That special bit extra

18th February 2000 at 00:00
We mustn't forget that for many children a mainstream education means being

out of their depth, says Janet Allan.

FEW OF us would argue against the idea that whenever possible children should be educated in mainstream schools and that children with special educational needs should have the right to mainstream education, with adjustment and support.

But the question must go beyond that of just the entitlement of the children and parents to the question of optimum educational provision. That parents and children have choice in educational provision is now fully accepted by society. For children with severe or complex difficulties that choice must be a real one and hence more than one option must be available.

Parents should be encouraged to look at the full range of provision and then make informed choices. It is my experience that many more parents have difficulty in procuring specialist schooling for their children when being offered the cheaper option of mainstreaming than vice versa.

I would like to look at some of the needs of the children who attend or aspire to attend my own school, Donaldson's College for Deaf Children in Edinburgh, which educates a wide range of severely or profoundly deaf children from age three to 18 years.

They require full-time specialist teaching and therapy - not just for a few hours a week as is sometimes the case in mainstream provision. They require education within an environment and ethos which take account of their deafness, allowing time for skilled checking of hearing aids, slower communication and integrated therapy. They require an acoustically appropriate physical environment.

As a group of pupils who communicate through signs they need not only teachers or interpreters who can sign but also they need to interact with, for example, trained school secretaries, lunch ladies and playground assistants if they are to experience a normal range of social and emotional development. They require to have the opportunity of adult deaf role models.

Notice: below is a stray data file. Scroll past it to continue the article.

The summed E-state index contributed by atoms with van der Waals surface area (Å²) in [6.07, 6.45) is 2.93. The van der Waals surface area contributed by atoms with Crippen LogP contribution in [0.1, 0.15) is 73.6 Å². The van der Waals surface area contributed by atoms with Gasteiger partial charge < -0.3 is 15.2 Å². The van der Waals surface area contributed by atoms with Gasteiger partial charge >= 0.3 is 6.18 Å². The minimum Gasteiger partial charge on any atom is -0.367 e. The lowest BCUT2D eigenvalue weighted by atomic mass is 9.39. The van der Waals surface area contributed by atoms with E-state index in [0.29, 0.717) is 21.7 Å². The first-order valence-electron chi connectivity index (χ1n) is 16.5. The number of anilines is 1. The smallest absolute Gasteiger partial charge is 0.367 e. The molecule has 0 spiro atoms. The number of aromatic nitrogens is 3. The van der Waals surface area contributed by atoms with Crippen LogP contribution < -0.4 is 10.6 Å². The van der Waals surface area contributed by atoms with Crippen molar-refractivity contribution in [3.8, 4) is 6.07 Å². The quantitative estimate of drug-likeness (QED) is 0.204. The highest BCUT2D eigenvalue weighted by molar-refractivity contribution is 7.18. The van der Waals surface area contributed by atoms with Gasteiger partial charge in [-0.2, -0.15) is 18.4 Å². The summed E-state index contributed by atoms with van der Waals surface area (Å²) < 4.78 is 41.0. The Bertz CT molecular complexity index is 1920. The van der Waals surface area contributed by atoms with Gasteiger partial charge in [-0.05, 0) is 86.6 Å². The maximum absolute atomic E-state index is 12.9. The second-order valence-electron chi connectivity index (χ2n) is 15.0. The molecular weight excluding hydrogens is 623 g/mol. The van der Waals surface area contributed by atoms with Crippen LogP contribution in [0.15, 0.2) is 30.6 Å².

If, however, you were to ask the children themselves what they liked most about being at a school for deaf children they would undoubtedly tell you what they like is having friends like themselves. As sign language users they enjoy communication with each other in their own language. For many, communication everywhere else is very difficult but at school they are on fully equal terms with their peers.

Education has moved a long way in the past 20 years and the increased emphasis on the education of the whole child to include the social and emotional development of our children has enhanced the lives of man.

That holistic education is possible only where children are at ease with their own identity and able to communicate with other children and adults. The Scottish Parliament last week debated the status of British Sign Language in a bid to have it recognised as an official European language. The right to use that language as a channel for education in the widest sense is one we should surely support.

Children who can neither hear nor speak do not experience inclusion in mainstream schools. On the contrary they are usually prone to be lonely, isolated and unable to develop friendships. I leave you with an extract from a recent essay written by one of our pupils who transferred here from well supported integration in mainstream.

"Donaldson's College for the Deaf to me is not just a school where children get to learn but instead, is a school where deaf children get the chance to feel normal and get to communicate with their own kind. I have been a pupil at Donaldson's for about two years and have never regretted going there.

"The main reason I decided to go to Donaldson's was because of my bad experience at a previous mainstream school. That school just didn't work out, as I didn't feel comfortable there, with all of the hearing children chatting on about teenager stuff and I just stood there, unable to really communicate with them.

"I felt left out, but all of that changed when I went to Donaldson's College. I was nervous at first, since I was the new kid, but immediately I felt much happier mixing with deaf people like me. I could now communicate with them fully, as I could use my sign language with them.

"The education at Donaldson's College has been great so far and I have learnt many things which I never knew at my old hearing school.

"One of the best things about Donaldson's is the residence. It's great fun and, to me, it's my second home. The house staff are brilliant and there are even deaf house staff, which is really good because they are very good communicators. It is nice to know that they know what it is like to be

deaf and they understand the deaf culture.

"That is some of the many reasons I enjoy being at Donaldson's College. It really is a brilliant school for deaf children, as they get to learn and have many friends there. The school is far the best, much better than a mainstream school where deaf children are made to feel as if they are different and something is strange about their deafness.

"At Donaldson's, deafness is accepted as normal and, in some ways, I feel proud to be deaf."

Janet Allan is principal of Donaldson's College, Edinburgh.

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